[time-nuts] Inside of FT1200-100
cfharris at erols.com
Tue Sep 27 00:24:24 EDT 2016
Back when I was going to work on mine, I was thinking of
prying the rubber away from the aluminum oven with something
like a feeler gauge, but also using some naptha (lighter fluid)
to help release any adhesive... I didn't get around to doing
it, but that was the way I was going to progress.
Ed Palmer wrote:
> On 2016-09-26 10:00 AM, Christopher Hoover <ch at murgatroid.com> wrote:
>>> >You might be able to slide something like a feeler guage down between the
>>> >oven and the rubber blanket to break the oscillator free. The oven on mine
>>> >is a plain metal cylinder. This way, the rubber sheet should protect the
>>> >Dewar from your feeler guage. On mine, the mounting bolts for the 2N3792
>>> >transistor both have ground lugs. I think I see them on yours. You could
>>> >hook something through the ground lugs and use that to pull the oscillator
>>> >out of the rubber sheet and then remove the sheet later.
>> Thanks Ed,
>> I think the rubber sheet on mine is against metal. I haven't yet seen the
>> glass dewar.
>> The adhesion is huge.
>> Do you know if the holes opposite the 2N3792 are threaded? If they are, I
>> might try running the screws out and using those holes with longer screws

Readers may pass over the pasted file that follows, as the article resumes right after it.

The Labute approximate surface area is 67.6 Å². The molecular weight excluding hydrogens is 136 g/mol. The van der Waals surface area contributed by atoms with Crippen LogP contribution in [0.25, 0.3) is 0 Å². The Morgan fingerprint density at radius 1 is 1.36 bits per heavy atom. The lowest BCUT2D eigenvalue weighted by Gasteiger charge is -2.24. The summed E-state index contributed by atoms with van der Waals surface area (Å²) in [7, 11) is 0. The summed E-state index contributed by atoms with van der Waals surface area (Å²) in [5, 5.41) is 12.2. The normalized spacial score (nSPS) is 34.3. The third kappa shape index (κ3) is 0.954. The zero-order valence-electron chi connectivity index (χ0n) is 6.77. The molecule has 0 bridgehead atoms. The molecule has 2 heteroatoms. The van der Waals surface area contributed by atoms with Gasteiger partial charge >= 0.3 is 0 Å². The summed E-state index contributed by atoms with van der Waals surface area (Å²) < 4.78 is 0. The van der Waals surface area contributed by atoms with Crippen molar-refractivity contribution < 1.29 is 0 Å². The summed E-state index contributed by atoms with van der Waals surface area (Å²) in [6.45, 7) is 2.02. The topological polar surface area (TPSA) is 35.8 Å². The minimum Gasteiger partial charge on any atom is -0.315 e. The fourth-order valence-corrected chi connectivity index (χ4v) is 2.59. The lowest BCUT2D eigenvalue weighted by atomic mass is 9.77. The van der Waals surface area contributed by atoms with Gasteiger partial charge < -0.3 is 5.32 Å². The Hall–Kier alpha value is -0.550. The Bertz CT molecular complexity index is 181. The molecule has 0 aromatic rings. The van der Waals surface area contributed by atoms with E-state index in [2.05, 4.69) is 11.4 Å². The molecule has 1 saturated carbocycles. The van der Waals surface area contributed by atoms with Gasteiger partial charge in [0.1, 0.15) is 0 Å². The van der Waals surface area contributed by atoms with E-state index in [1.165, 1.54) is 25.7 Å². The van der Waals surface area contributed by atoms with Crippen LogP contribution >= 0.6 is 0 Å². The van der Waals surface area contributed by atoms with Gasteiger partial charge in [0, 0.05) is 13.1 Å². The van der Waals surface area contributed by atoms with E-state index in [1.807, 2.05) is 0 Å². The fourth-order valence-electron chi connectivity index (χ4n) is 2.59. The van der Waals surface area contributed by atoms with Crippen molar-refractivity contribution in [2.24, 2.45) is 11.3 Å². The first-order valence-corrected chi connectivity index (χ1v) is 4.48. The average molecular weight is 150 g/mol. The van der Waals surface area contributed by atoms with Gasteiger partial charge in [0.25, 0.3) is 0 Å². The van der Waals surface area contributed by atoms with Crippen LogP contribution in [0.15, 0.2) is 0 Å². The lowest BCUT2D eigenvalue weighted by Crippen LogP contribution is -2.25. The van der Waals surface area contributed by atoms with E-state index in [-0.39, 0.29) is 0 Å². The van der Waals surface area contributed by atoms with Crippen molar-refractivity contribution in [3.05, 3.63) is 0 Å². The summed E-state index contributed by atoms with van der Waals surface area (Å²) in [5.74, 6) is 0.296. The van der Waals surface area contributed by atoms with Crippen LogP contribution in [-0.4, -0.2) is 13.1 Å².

>> as my pull points. I can't pull on the lugs hard enough -- I've tried.
>> 73 de AI6KG
> Yes, you have seen the Dewar. The silvery ring that's outside the rubber is the top
> of the Dewar. What you have to do is unstick and unfold the rubber starting from the
> open area in the center. Work your way outward. The rubber is only 2 or 3 mm
> thick. Once you completely clear the rubber out of the way, you'll see the edge of
> the oven. The TO-3 transistor is mounted on top of the oven assembly. Once you can
> see the edge, you have to slide something like a long feeler gauge down along the
> edge of the oven to break it free from the rubber. Work your way all around the
> oven. It's about 85 mm long. It'll still be stuck on the bottom, but you might be
> able to pull it free.
> When I took mine apart, I ended up tearing off all the rubber at the top and then
> cutting out that ring of hard foam to get at the Dewar so I could smash it more. I'm
> guessing you'd rather not do that! :) But sacrificing the rubber on the top might be
> okay, if you have to.
> Sorry, but I don't know if the mounting holes for the transistor are threaded or
> not. In any case, since the oven and Dewar are bonded to the rubber, you're pulling
> on the Dewar when you pull on the oven. Not a good plan until you break the oven
> free from the rubber. Those Dewars are built in a rather fragile manner. Your
> typical home Thermos is much more robust.
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